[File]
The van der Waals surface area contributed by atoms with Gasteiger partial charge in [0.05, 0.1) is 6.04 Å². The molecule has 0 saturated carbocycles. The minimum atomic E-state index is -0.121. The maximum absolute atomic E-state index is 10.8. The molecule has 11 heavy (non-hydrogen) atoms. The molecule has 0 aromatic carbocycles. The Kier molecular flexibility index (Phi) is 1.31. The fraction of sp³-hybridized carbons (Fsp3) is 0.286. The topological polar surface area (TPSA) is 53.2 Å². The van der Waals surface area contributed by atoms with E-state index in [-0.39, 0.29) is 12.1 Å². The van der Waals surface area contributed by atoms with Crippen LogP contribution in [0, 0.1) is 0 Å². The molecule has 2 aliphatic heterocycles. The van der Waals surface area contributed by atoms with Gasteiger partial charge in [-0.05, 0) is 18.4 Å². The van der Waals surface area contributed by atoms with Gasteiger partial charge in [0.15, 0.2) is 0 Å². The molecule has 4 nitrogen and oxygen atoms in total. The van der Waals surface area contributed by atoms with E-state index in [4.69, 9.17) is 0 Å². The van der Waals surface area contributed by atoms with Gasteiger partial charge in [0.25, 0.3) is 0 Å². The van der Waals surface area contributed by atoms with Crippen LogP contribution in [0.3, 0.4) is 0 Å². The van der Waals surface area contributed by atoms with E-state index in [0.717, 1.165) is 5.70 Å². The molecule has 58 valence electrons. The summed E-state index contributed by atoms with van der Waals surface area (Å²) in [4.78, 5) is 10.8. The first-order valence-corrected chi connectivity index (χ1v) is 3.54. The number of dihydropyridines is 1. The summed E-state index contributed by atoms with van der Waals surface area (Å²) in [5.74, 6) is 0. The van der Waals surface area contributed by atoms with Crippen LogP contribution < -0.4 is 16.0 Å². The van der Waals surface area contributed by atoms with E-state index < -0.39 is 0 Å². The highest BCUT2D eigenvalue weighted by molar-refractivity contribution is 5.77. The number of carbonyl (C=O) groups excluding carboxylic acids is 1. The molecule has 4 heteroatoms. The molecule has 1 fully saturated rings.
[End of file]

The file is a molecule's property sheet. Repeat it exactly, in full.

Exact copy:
The van der Waals surface area contributed by atoms with Gasteiger partial charge in [0.05, 0.1) is 6.04 Å². The molecule has 0 saturated carbocycles. The minimum atomic E-state index is -0.121. The maximum absolute atomic E-state index is 10.8. The molecule has 11 heavy (non-hydrogen) atoms. The molecule has 0 aromatic carbocycles. The Kier molecular flexibility index (Phi) is 1.31. The fraction of sp³-hybridized carbons (Fsp3) is 0.286. The topological polar surface area (TPSA) is 53.2 Å². The van der Waals surface area contributed by atoms with E-state index in [-0.39, 0.29) is 12.1 Å². The van der Waals surface area contributed by atoms with Crippen LogP contribution in [0, 0.1) is 0 Å². The molecule has 2 aliphatic heterocycles. The van der Waals surface area contributed by atoms with Gasteiger partial charge in [-0.05, 0) is 18.4 Å². The van der Waals surface area contributed by atoms with Gasteiger partial charge in [0.15, 0.2) is 0 Å². The molecule has 4 nitrogen and oxygen atoms in total. The van der Waals surface area contributed by atoms with E-state index in [4.69, 9.17) is 0 Å². The van der Waals surface area contributed by atoms with Gasteiger partial charge in [0.25, 0.3) is 0 Å². The van der Waals surface area contributed by atoms with Crippen LogP contribution in [0.3, 0.4) is 0 Å². The van der Waals surface area contributed by atoms with E-state index in [0.717, 1.165) is 5.70 Å². The molecule has 58 valence electrons. The summed E-state index contributed by atoms with van der Waals surface area (Å²) in [4.78, 5) is 10.8. The first-order valence-corrected chi connectivity index (χ1v) is 3.54. The number of dihydropyridines is 1. The summed E-state index contributed by atoms with van der Waals surface area (Å²) in [5.74, 6) is 0. The van der Waals surface area contributed by atoms with Crippen LogP contribution < -0.4 is 16.0 Å². The van der Waals surface area contributed by atoms with E-state index < -0.39 is 0 Å². The highest BCUT2D eigenvalue weighted by molar-refractivity contribution is 5.77. The number of carbonyl (C=O) groups excluding carboxylic acids is 1. The molecule has 4 heteroatoms. The molecule has 1 fully saturated rings.